The C.A.M. Report
Complementary and Alternative Medicine: Fair, Balanced, and to the Point
  • About this web log

    This blog is intended as an objective and dispassionate source of information on the latest CAM research. Since my background is in pharmacy and allopathic medicine, I view all CAM as advancing through the development pipeline to eventually become integrated into mainstream medical practice. Some will succeed while others fail. But all are treated fairly here.

  • About the author

    John Russo, Jr., PharmD, is president of The MedCom Resource, Inc. Previously, he was senior vice president of medical communications at www.Vicus.com, a complementary and alternative medicine website.

  • Common sense considerations

    The material on this weblog is for informational purposes. It is not medical advice or counsel. Be smart, consult your health professional before using CAM.

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    Lowering drug blood levels with grapefruit juice: When’s it significant?

    Ask about the grapefruit/drug interaction and most people think of the increased blood levels of statins when grapefruit is eaten before taking a dose.

    Now, Dr. David Bailey at the University of Western Ontario, in London, Ontario, has reviewed fruit juice interactions that result in lower drug blood levels.

    Here’s what we know.

    • In laboratory research, grapefruit or orange juice at low concentrations inhibits OATP1A2 (organic anion-transporting polypeptide 1A2).
      • OATP1A2 transports selected molecules through the intestinal wall to the blood stream.
    • Grapefruit or orange juice depresses oral fexofenadine (Allegra) bioavailability (the fraction of an administered drug that reaches the systemic circulation).
    • Higher volumes of juice result in progressively lower bioavailability.
    • The reaction is due to direct inhibition of intestinal OATP1A2.
    • Naringin (a flavonoid in grapefruit that gives the juice its bitter taste) plays a major role in this interaction.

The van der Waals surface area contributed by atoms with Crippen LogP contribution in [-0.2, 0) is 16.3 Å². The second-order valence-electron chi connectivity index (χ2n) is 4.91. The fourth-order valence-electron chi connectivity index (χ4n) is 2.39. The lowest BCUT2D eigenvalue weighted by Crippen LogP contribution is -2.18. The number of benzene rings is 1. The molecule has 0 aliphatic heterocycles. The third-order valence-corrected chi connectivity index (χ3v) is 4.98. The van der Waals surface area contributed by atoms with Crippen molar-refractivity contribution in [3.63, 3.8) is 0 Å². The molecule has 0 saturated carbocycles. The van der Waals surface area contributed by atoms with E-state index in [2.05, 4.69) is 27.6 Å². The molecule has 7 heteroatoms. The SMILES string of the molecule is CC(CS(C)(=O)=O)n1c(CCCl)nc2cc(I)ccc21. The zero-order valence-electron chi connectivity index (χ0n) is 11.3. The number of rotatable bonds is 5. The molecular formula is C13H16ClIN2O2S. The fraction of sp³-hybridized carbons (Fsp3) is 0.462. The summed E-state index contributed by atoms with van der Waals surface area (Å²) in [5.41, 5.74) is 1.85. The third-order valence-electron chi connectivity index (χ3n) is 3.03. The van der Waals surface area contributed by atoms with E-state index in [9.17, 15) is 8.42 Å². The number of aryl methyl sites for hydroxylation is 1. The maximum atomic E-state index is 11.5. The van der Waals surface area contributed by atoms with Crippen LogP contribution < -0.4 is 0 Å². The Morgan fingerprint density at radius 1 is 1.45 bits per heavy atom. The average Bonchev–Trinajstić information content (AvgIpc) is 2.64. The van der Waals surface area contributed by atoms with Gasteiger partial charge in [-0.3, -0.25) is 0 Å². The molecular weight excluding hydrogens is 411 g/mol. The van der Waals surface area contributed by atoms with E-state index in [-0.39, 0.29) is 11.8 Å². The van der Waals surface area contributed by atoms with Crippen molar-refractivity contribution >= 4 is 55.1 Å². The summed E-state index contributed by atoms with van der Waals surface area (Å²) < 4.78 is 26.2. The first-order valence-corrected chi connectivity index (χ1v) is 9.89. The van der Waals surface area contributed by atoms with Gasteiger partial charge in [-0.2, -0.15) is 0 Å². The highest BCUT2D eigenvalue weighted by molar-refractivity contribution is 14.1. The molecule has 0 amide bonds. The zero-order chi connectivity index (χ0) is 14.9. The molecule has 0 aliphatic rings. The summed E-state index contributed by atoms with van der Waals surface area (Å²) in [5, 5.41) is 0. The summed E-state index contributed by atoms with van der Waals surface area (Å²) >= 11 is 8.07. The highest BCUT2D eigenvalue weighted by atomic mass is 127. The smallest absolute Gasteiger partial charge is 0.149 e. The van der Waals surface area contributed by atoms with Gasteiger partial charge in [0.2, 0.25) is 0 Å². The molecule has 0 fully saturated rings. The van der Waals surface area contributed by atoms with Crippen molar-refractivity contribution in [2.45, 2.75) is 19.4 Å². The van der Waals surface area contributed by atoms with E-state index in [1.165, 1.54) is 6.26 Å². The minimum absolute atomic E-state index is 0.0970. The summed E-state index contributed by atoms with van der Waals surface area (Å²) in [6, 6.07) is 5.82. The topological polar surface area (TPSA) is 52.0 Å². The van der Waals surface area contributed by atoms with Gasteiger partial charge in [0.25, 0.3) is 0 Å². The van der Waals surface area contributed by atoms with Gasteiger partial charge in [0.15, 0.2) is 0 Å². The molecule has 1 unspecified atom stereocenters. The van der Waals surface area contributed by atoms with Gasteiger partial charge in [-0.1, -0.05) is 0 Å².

• This suggests that other flavonoids in fruits and vegetables might produce a similar effect.
    • The duration of the juice/fexofenadine interaction is 2 to 4 hours.
      • This indicates that the interaction is avoidable if there’s an appropriate interval between drinking the juice and taking the drug.

    The bottom line?

    Dr. Bailey states that grapefruit juice lowers the oral bioavailability of several medications transported by OATP1A2 (eg, acebutolol [Sectral], celiprolol [Cardem], fexofenadine, talinolol [Cordanum], L-thyroxine [Synthroid]), while orange juice does the same for others (eg, atenolol [Tenormin ], celiprolol, ciprofloxacin [Cipro], fexofenadine).

    Furthermore, “The interaction between grapefruit juice and etoposide [VePesid] also seemed relevant,” says the author.

    The potential for an interaction doesn’t mean it’s meaningful to the patient.

    In another review of drug interactions involving fruit beverages, Dr. David Greenblatt at Tufts University School of Medicine, in Boston concluded that with the exception of fexofenadine and celiprolol, “other meaningful drug interactions with fruit beverages… are not established at the present time.”

    9/23/10 21:39 JR

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